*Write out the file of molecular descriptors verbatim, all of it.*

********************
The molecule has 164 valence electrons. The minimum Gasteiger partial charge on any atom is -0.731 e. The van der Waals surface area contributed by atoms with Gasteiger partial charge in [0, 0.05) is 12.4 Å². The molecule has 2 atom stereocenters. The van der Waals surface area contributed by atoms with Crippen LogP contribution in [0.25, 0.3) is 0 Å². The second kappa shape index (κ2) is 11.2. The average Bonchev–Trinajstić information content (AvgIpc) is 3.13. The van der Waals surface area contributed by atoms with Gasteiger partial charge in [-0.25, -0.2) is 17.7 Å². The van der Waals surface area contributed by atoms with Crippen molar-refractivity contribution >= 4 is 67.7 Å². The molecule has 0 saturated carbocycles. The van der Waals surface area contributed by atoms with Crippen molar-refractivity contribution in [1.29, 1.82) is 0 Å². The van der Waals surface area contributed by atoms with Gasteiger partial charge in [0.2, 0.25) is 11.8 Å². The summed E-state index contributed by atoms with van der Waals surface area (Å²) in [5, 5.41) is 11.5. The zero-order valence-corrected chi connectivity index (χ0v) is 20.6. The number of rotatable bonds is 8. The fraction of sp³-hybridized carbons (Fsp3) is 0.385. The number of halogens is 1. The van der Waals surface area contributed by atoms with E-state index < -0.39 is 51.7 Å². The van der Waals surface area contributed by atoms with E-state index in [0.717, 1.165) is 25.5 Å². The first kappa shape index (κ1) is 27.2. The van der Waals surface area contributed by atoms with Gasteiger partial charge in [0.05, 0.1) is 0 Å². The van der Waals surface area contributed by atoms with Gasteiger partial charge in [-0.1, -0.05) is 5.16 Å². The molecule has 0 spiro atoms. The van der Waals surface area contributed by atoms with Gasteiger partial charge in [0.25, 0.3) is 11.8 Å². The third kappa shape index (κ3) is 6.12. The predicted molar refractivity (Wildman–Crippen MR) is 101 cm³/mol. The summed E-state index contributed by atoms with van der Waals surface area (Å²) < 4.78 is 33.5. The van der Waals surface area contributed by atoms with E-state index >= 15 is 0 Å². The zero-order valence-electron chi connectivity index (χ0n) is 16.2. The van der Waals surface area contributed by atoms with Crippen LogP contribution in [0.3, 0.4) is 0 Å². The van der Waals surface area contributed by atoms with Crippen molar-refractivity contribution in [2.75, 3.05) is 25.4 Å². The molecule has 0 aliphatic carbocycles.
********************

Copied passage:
The molecule has 164 valence electrons. The minimum Gasteiger partial charge on any atom is -0.731 e. The van der Waals surface area contributed by atoms with Gasteiger partial charge in [0, 0.05) is 12.4 Å². The molecule has 2 atom stereocenters. The van der Waals surface area contributed by atoms with Crippen LogP contribution in [0.25, 0.3) is 0 Å². The second kappa shape index (κ2) is 11.2. The average Bonchev–Trinajstić information content (AvgIpc) is 3.13. The van der Waals surface area contributed by atoms with Gasteiger partial charge in [-0.25, -0.2) is 17.7 Å². The van der Waals surface area contributed by atoms with Crippen molar-refractivity contribution >= 4 is 67.7 Å². The molecule has 0 saturated carbocycles. The van der Waals surface area contributed by atoms with Crippen molar-refractivity contribution in [1.29, 1.82) is 0 Å². The van der Waals surface area contributed by atoms with Gasteiger partial charge in [0.2, 0.25) is 11.8 Å². The summed E-state index contributed by atoms with van der Waals surface area (Å²) in [5, 5.41) is 11.5. The zero-order valence-corrected chi connectivity index (χ0v) is 20.6. The number of rotatable bonds is 8. The fraction of sp³-hybridized carbons (Fsp3) is 0.385. The number of halogens is 1. The van der Waals surface area contributed by atoms with E-state index < -0.39 is 51.7 Å². The van der Waals surface area contributed by atoms with E-state index in [0.717, 1.165) is 25.5 Å². The first kappa shape index (κ1) is 27.2. The van der Waals surface area contributed by atoms with Gasteiger partial charge in [0.05, 0.1) is 0 Å². The van der Waals surface area contributed by atoms with Gasteiger partial charge in [-0.1, -0.05) is 5.16 Å². The molecule has 0 spiro atoms. The van der Waals surface area contributed by atoms with Gasteiger partial charge in [0.25, 0.3) is 11.8 Å². The third kappa shape index (κ3) is 6.12. The predicted molar refractivity (Wildman–Crippen MR) is 101 cm³/mol. The summed E-state index contributed by atoms with van der Waals surface area (Å²) < 4.78 is 33.5. The van der Waals surface area contributed by atoms with E-state index >= 15 is 0 Å². The zero-order valence-electron chi connectivity index (χ0n) is 16.2. The van der Waals surface area contributed by atoms with Crippen LogP contribution in [0.3, 0.4) is 0 Å². The van der Waals surface area contributed by atoms with Crippen molar-refractivity contribution in [2.75, 3.05) is 25.4 Å². The molecule has 0 aliphatic carbocycles.